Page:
DENVER, Sept. 10 (UPI) -- U.S. authorities say water pollution by "emerging contaminants" -- antidepressants, antibiotics, birth-control pills and cosmetics -- threatens public health.
Scientists who trace urban contaminants entering water supplies through human waste, bathing and flushing are concerned they may harm people, The Denver Post reported Friday.
In Colorado several years ago, Denver Water officials discovered trace amounts of antibiotics and pharmaceuticals in water sources used to supply 1.3 million metro-area residents with drinking water.
"The fact that some compounds were detected surprised us and shows that even the best watersheds are experiencing the impacts of consumer products," Denver Water spokeswoman Stacy Chesney said.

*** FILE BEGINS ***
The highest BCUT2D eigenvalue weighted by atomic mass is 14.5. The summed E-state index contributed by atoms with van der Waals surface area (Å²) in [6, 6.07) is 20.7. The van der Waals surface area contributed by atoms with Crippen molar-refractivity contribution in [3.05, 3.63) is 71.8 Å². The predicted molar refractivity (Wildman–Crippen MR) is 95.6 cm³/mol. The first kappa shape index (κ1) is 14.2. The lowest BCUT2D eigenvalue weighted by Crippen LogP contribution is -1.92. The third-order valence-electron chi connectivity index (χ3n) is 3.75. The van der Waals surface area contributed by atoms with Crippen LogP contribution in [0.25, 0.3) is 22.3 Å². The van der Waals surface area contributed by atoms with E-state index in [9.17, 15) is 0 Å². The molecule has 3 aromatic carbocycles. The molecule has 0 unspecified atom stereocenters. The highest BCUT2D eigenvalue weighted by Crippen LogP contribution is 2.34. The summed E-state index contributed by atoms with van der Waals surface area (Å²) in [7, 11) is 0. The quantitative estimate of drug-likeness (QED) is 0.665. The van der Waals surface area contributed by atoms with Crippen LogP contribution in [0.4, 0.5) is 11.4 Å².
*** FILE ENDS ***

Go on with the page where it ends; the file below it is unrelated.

This summer, U.S. Environmental Protection Agency teams began testing at Denver Water's Dillon Reservoir and the South Platte and other rivers.
The EPA is making emerging water contaminants a top national research priority, agency spokesman Rich Mylott said.
Colorado, with EPA funding, is expanding a pharmaceutical take-back program launched in 2009.
Colorado is one of several states with take-back programs aimed at preventing improper disposal of harmful chemicals in sewers and trash.
"We recognize that pharmaceuticals and medications have greatly improved the health of Americans," but we need to deal with the consequences, EPA toxicologist Kristen Keteles told the Post. "We want to do what we can -- eliminate the improper disposal."